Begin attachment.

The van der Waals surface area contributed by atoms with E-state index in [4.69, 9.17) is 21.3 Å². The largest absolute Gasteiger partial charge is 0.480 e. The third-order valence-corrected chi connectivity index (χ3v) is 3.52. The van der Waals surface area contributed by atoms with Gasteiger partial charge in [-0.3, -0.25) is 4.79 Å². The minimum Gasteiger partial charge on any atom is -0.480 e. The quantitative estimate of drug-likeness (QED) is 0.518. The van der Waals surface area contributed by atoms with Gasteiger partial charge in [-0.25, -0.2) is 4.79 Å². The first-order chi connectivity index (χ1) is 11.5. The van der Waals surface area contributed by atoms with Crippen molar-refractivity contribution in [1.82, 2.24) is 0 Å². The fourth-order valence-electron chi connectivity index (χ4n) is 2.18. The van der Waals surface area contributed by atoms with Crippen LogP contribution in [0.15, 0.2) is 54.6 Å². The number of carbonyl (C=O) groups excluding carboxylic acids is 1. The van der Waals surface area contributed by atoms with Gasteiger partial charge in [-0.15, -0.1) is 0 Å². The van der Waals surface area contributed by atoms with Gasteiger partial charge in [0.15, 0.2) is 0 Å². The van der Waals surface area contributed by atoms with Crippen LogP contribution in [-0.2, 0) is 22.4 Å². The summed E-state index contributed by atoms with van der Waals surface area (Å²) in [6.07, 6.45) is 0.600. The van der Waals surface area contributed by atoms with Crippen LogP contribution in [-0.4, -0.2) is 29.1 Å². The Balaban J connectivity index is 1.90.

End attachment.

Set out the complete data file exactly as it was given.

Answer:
The van der Waals surface area contributed by atoms with E-state index in [4.69, 9.17) is 21.3 Å². The largest absolute Gasteiger partial charge is 0.480 e. The third-order valence-corrected chi connectivity index (χ3v) is 3.52. The van der Waals surface area contributed by atoms with Gasteiger partial charge in [-0.3, -0.25) is 4.79 Å². The minimum Gasteiger partial charge on any atom is -0.480 e. The quantitative estimate of drug-likeness (QED) is 0.518. The van der Waals surface area contributed by atoms with Gasteiger partial charge in [-0.25, -0.2) is 4.79 Å². The first-order chi connectivity index (χ1) is 11.5. The van der Waals surface area contributed by atoms with Crippen molar-refractivity contribution in [1.82, 2.24) is 0 Å². The fourth-order valence-electron chi connectivity index (χ4n) is 2.18. The van der Waals surface area contributed by atoms with Crippen LogP contribution in [0.15, 0.2) is 54.6 Å². The number of carbonyl (C=O) groups excluding carboxylic acids is 1. The van der Waals surface area contributed by atoms with Gasteiger partial charge in [-0.15, -0.1) is 0 Å². The van der Waals surface area contributed by atoms with Gasteiger partial charge in [0.15, 0.2) is 0 Å². The van der Waals surface area contributed by atoms with Crippen LogP contribution in [-0.2, 0) is 22.4 Å². The summed E-state index contributed by atoms with van der Waals surface area (Å²) in [6.07, 6.45) is 0.600. The van der Waals surface area contributed by atoms with Crippen LogP contribution in [-0.4, -0.2) is 29.1 Å². The Balaban J connectivity index is 1.90.